101 Natural History Books That You Should Read Before You Die

5. Frederick von Hohenstaufen’s The Art of Falconry

John G.T. AndersonDownload PDF | Volume 5, 2011

Frederick von Hohenstaufen was born into troubled times. By one account, his mother gave birth to him in the public market place in order to convince the skeptical nobility of the legitimacy of the imperial heir. While this tale is most unlikely, Frederick had to put up with continuous challenges to his authority throughout a tumultuous career. Orphaned as an infant, the future Holy Roman Emperor was raised by the Pope, who was convinced that in Frederick he would have the perfect surrogate to go on Crusade and restore the Kingdom of Jerusalem. [full article]

101 Natural History Books That You Should Read Before You Die

4. Michael Canfield’s Field Notes on Science and Nature

John G.T. AndersonDownload PDF | Volume 5, 2011

Part way through the by now classic film Young Frankenstein, the heroes are wandering disconsolately through a lab, trying to reconstruct the work of the Master. “If he had only left us a clue, a hint… some suggestion” one remarks. Sitting on the desk is an enormous book entitled HOW I DID IT by Victor Frankenstein.

Reading accounts of other people’s research I have often wondered “how they did it.” What would it have been like to actually be in the [full article]

101 Natural History Books That You Should Read Before You Die

3. Charles Darwin’s The Voyage of the Beagle

John G.T. AndersonDownload PDF | Volume 5, 2011

Darwin always said that of all the books he wrote, he had the greatest affection for his “first born” – the volume most of us know simply as The Voyage of the Beagle (Modern Library 2001, but many many other editions). This book, first published as the Journal of Researches into the Natural History and Geology of the countries visited during the voyage round the world of H.M.S. Beagle under the command of Captain Fitz Roy, R.N. (gasp!) originally formed a portion of the four-volume Narrative of the two surveying voyages accomplished by the Beagle and her consorts that had been edited by Fitzroy, and intended as the official account of the expedition. [full article]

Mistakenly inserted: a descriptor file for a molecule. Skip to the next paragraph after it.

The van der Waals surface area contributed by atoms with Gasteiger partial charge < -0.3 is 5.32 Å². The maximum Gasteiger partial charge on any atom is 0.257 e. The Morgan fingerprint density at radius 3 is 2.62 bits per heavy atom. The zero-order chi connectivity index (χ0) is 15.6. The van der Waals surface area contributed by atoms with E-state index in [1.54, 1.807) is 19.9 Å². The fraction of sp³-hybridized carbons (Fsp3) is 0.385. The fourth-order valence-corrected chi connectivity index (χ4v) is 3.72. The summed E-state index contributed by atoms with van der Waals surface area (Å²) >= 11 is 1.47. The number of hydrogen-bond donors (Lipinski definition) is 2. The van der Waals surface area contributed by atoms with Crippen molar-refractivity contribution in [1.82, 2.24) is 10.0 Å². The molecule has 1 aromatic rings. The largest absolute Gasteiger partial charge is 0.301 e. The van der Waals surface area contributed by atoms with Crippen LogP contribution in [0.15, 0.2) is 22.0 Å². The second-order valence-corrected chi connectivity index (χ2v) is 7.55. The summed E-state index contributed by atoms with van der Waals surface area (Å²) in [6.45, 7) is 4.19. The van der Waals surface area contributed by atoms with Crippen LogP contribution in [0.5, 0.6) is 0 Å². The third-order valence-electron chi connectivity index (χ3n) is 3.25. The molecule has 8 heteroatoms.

101 Natural History Books That You Should Read Before You Die

2. Henry Walter Bates’ The Naturalist on the River Amazons: A Record of Adventures, Habits of Animals, Sketches of Brazilian and Indian Life, and Aspects of Nature under the Equator, during Eleven Years of Travel

John G.T. AndersonDownload PDF | Volume 5, 2011

Continuing our “tropical” theme from the previous column, I would like to recommend the reader’s attention to Henry Walter Bates’ The Naturalist on the River Amazons. My edition is University of California Press, 1962, but there are many printings, including a free on-line Google facsimile of the original. First published in 1863, the title pretty much says it all. [full article]

101 Natural History Books That You Should Read Before You Die

1. Alexander von Humboldt’s Personal Narrative of Travels to the Equinoctial Regions of America

John G.T. AndersonDownload PDF | Volume 5, 2011

Whenever I first visit someone’s house the first thing that I find myself doing is scanning for bookshelves. The absence of books can tell one almost as much as their presence, and if a new friend has an interesting collection, oh the joy of discovery and immediate connection! Observation suggests that Natural Historians are often great readers. Some of them are also great writers. The difficulty often is in making time to find the books that you really ought to read, both for general knowledge and also for inspiration and re-engagement with our particular many-headed practice. [full article]